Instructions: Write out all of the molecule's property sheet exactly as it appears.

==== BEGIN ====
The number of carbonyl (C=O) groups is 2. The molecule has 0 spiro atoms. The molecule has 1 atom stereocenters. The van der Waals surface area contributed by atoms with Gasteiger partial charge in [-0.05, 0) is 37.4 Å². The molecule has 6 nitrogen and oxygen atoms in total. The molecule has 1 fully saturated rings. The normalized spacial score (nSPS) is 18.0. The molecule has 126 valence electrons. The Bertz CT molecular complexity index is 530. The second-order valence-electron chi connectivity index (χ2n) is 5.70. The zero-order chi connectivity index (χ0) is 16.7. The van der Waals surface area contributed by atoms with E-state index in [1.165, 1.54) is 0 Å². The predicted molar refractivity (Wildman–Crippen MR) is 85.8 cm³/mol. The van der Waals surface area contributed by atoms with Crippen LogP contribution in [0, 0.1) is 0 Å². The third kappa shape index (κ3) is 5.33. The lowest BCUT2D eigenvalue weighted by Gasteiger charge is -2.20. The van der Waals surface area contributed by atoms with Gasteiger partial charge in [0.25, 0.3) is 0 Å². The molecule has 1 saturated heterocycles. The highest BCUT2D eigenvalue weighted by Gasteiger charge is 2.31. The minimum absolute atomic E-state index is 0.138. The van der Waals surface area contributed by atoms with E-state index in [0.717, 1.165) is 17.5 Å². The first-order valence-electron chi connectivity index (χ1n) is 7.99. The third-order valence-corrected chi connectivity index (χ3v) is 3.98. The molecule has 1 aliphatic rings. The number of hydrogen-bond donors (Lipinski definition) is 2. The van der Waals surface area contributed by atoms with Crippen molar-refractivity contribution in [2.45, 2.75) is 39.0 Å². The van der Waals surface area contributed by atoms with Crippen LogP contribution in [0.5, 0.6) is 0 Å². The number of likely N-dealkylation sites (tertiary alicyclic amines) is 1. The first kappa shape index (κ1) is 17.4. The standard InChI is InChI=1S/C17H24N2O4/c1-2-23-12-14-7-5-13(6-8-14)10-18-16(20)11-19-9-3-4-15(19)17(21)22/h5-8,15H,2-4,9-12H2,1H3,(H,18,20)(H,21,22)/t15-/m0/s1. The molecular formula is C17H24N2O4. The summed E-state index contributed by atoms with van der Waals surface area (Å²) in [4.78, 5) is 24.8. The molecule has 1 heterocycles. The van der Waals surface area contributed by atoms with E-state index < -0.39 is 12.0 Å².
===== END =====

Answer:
The number of carbonyl (C=O) groups is 2. The molecule has 0 spiro atoms. The molecule has 1 atom stereocenters. The van der Waals surface area contributed by atoms with Gasteiger partial charge in [-0.05, 0) is 37.4 Å². The molecule has 6 nitrogen and oxygen atoms in total. The molecule has 1 fully saturated rings. The normalized spacial score (nSPS) is 18.0. The molecule has 126 valence electrons. The Bertz CT molecular complexity index is 530. The second-order valence-electron chi connectivity index (χ2n) is 5.70. The zero-order chi connectivity index (χ0) is 16.7. The van der Waals surface area contributed by atoms with E-state index in [1.165, 1.54) is 0 Å². The predicted molar refractivity (Wildman–Crippen MR) is 85.8 cm³/mol. The van der Waals surface area contributed by atoms with Crippen LogP contribution in [0, 0.1) is 0 Å². The third kappa shape index (κ3) is 5.33. The lowest BCUT2D eigenvalue weighted by Gasteiger charge is -2.20. The van der Waals surface area contributed by atoms with Gasteiger partial charge in [0.25, 0.3) is 0 Å². The molecule has 1 saturated heterocycles. The highest BCUT2D eigenvalue weighted by Gasteiger charge is 2.31. The minimum absolute atomic E-state index is 0.138. The van der Waals surface area contributed by atoms with E-state index in [0.717, 1.165) is 17.5 Å². The first-order valence-electron chi connectivity index (χ1n) is 7.99. The third-order valence-corrected chi connectivity index (χ3v) is 3.98. The molecule has 1 aliphatic rings. The number of hydrogen-bond donors (Lipinski definition) is 2. The van der Waals surface area contributed by atoms with Crippen molar-refractivity contribution in [2.45, 2.75) is 39.0 Å². The van der Waals surface area contributed by atoms with Crippen LogP contribution in [0.5, 0.6) is 0 Å². The number of likely N-dealkylation sites (tertiary alicyclic amines) is 1. The first kappa shape index (κ1) is 17.4. The standard InChI is InChI=1S/C17H24N2O4/c1-2-23-12-14-7-5-13(6-8-14)10-18-16(20)11-19-9-3-4-15(19)17(21)22/h5-8,15H,2-4,9-12H2,1H3,(H,18,20)(H,21,22)/t15-/m0/s1. The molecular formula is C17H24N2O4. The summed E-state index contributed by atoms with van der Waals surface area (Å²) in [4.78, 5) is 24.8. The molecule has 1 heterocycles. The van der Waals surface area contributed by atoms with E-state index < -0.39 is 12.0 Å².